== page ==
USB drives, or flash drives, have a spotty reputation. They are extremely useful portable data storage devices, but can also be key to compromising a system and stealing data. This is why it is always good to take steps to make sure your USB drive is secure.
One way to keep your data safe is to encrypt your flash drive and secure it with a password. If you’re on a Linux system, good for you! Aside from being capable of encrypting a user’s Home folder, it is easy to secure USB drive in Ubuntu with Linux. However, there are downsides.
If you use multiple computers, you may have to use an unencrypted flash drive on other operating systems, as a flash drive encrypted on Ubuntu can only work on Ubuntu or other GNOME-based platforms. In addition, there may be some slowdowns in terms of performance, though often they are not noticeable, and it is more difficult to recover data from an encrypted device.
Before you secure your USB drive in Ubuntu with Linux, you have to decide if performance and convenience are less important to you than security. If security is your thing, then by all means, secure your USB in Ubuntu.
Another important step is to back up all the data on your flash drive, because it will need to be formatted.
Download the program
You will need to install a package to secure your USB drive in Ubuntu with Linux—cryptsetup. This can usually be found in the repository. Simply search for “cryptsetup” and install the package using the application manager. Another way to install the package is to use the command line. Open the terminal and type sudo apt-get install -y cryptsetup.
After installation, you will be able to use Ubuntu’s Disk Utility to encrypt the flash drive. It is important to note that cryptsetup needs to be installed in all Linux computers that you use, as it is needed not only to lock your device, but also to open it.
Encrypt the USB disk
Once you have backed up your files and installed cryptsetup, open Ubuntu’s Disk Utility application using the Ubuntu Dash. While Disk Utility is installed by default, if for some reason it is not on your computer, it can be installed using the application manager, or through the command line—enter gnome-disk-utility.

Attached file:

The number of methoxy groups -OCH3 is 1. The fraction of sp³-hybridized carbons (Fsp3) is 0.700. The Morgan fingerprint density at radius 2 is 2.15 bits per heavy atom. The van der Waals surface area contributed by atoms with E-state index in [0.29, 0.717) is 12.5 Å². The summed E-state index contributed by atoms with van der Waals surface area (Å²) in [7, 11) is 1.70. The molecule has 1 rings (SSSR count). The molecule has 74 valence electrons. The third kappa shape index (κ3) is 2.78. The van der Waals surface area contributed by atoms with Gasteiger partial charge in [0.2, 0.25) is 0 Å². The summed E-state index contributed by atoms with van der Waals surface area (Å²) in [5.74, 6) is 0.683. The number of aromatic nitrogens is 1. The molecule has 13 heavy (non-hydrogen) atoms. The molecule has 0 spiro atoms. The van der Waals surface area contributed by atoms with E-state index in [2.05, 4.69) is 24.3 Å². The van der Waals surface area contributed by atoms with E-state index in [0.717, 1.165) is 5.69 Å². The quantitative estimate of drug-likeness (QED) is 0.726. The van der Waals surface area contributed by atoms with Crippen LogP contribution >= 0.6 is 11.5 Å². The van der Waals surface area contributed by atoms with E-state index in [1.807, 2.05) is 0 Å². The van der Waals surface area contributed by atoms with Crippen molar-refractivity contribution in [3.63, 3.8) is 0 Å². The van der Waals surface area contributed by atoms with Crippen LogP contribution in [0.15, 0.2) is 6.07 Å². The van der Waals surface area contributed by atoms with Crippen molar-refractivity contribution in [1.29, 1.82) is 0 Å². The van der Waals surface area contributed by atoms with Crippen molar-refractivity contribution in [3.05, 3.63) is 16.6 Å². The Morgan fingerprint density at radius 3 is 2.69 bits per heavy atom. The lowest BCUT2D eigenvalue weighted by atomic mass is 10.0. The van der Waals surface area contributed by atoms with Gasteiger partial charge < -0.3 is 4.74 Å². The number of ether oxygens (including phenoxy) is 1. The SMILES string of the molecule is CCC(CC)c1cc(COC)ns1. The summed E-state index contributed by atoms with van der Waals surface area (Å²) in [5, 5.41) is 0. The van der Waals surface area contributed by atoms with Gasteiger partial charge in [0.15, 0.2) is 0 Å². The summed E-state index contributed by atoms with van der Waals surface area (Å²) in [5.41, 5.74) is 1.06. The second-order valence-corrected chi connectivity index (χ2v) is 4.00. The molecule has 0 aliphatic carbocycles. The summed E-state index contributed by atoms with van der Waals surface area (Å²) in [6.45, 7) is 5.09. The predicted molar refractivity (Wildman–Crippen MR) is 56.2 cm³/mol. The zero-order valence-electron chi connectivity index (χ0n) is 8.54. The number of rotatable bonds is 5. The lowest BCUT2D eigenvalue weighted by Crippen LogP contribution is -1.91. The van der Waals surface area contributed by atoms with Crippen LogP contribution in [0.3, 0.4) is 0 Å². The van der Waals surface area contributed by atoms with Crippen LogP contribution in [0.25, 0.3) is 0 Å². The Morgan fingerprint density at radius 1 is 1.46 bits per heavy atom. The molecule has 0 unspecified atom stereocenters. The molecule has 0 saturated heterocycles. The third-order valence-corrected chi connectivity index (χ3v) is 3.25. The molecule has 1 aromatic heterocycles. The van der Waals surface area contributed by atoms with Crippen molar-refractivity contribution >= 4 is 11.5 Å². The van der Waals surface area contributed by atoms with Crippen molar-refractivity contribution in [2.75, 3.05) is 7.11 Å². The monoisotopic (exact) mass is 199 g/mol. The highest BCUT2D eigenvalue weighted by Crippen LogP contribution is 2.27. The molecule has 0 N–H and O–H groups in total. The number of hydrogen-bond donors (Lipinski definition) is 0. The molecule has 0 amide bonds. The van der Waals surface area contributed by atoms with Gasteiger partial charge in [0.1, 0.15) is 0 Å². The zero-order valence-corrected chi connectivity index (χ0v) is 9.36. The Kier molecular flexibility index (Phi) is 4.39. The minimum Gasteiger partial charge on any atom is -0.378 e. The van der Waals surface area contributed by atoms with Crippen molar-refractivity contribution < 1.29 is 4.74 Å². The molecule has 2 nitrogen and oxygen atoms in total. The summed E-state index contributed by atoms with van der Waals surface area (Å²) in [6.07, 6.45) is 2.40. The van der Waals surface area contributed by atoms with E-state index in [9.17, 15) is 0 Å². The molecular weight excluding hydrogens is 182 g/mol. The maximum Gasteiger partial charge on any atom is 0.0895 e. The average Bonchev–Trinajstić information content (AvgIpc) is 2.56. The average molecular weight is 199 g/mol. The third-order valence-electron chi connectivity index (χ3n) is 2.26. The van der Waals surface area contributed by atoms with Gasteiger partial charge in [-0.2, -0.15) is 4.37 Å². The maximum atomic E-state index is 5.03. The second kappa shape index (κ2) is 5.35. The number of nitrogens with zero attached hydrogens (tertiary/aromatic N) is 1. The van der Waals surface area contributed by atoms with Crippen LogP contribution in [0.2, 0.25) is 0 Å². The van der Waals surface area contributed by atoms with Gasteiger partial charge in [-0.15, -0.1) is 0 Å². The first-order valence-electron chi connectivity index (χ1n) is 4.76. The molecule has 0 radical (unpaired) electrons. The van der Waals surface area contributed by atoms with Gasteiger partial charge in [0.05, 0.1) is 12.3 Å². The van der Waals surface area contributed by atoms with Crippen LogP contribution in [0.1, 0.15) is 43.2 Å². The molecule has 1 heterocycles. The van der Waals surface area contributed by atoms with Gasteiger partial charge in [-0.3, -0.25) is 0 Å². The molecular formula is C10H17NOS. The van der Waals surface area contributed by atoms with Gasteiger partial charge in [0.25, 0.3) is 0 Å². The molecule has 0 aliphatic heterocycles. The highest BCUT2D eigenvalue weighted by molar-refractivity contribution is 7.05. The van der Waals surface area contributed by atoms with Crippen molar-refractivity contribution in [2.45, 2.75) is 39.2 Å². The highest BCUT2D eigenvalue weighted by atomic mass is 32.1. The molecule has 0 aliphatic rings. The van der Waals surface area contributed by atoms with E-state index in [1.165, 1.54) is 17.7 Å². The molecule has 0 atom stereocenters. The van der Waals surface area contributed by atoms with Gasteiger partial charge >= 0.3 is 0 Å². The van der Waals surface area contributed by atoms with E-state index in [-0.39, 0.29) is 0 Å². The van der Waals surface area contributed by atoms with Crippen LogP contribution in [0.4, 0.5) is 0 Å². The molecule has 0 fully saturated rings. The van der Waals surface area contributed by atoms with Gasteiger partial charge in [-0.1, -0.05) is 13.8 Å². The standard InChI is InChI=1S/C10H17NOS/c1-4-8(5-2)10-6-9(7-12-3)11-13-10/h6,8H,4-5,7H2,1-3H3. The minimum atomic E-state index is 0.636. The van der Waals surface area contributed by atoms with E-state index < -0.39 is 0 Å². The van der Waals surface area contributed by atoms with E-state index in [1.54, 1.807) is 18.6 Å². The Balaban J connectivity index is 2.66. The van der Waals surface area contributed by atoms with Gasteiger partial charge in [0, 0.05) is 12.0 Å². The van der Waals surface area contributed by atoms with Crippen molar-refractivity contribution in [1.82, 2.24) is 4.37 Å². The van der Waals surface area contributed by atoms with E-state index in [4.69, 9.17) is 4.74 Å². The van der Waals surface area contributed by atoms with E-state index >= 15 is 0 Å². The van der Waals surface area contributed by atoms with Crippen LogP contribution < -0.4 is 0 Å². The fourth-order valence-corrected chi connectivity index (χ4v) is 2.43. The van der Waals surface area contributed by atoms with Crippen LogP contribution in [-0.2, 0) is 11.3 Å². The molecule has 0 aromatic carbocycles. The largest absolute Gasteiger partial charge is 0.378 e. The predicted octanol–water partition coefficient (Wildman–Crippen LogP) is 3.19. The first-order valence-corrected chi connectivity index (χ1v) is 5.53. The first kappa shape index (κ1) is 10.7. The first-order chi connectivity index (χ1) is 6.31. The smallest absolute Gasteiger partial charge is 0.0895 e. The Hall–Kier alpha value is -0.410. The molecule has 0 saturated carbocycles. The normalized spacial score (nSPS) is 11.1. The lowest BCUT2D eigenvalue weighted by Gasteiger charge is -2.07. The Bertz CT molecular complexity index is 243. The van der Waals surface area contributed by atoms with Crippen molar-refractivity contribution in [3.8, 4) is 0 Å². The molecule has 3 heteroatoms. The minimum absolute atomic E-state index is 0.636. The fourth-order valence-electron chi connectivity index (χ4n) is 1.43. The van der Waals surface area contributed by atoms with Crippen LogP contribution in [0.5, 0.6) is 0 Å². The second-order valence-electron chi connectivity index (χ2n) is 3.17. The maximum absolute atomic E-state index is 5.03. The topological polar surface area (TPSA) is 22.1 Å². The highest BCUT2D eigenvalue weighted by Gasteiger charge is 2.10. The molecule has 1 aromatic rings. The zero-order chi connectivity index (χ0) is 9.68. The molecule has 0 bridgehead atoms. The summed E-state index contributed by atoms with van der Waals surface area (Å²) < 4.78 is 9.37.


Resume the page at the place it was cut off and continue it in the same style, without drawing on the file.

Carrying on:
- Once you have opened Disk Utility.
- Plug in your USB drive and look for it in “Peripheral Devices”.
- Unmount the device
- Then select “Format Volume” to format your flash drive.
- Tick the box next to “Encrypt” to enable it.
- Then click on “Format”.
Once you are prompted to enter a passphrase, enter a strong one that will make it difficult for anyone to access your data. You can decide to let Ubuntu remember your passphrase, but it will be safer not to.
After entering your passphrase, your flash drive will be formatted and encrypted.
Once your flash drive is encrypted, you will be prompted for a passphrase every time it is plugged in to an Ubuntu or GNOME computer. Simply enter your password and your flash drive will be good to go. If you are not prompted for a passphrase, or you cannot access your encrypted portable drive, check if Cryptsetup is installed, then try again.
Changing your passphrase
If you decide to change your passphrase, simply use Disk Utility. There is an option there to Change Passphrase. If you wish to format your USB drive or remove encryption, this same program can be used.
- Simply click on the volume in the view screen.
- Then click on what you want to do—Format Volume.
- Delete Partition, Change Passphrase, Edit Partition, or Unlock Volume.
After you secure your USB in Linux, your data will be as safe as you can make it. However, it would be best to avoid keeping sensitive data on a portable drive, as small devices can easily be stolen.
Featured Images By Ubuntu teamwork (http://design.ubuntu.com/brand/ubuntu-logo) [Public domain], via Wikimedia Commons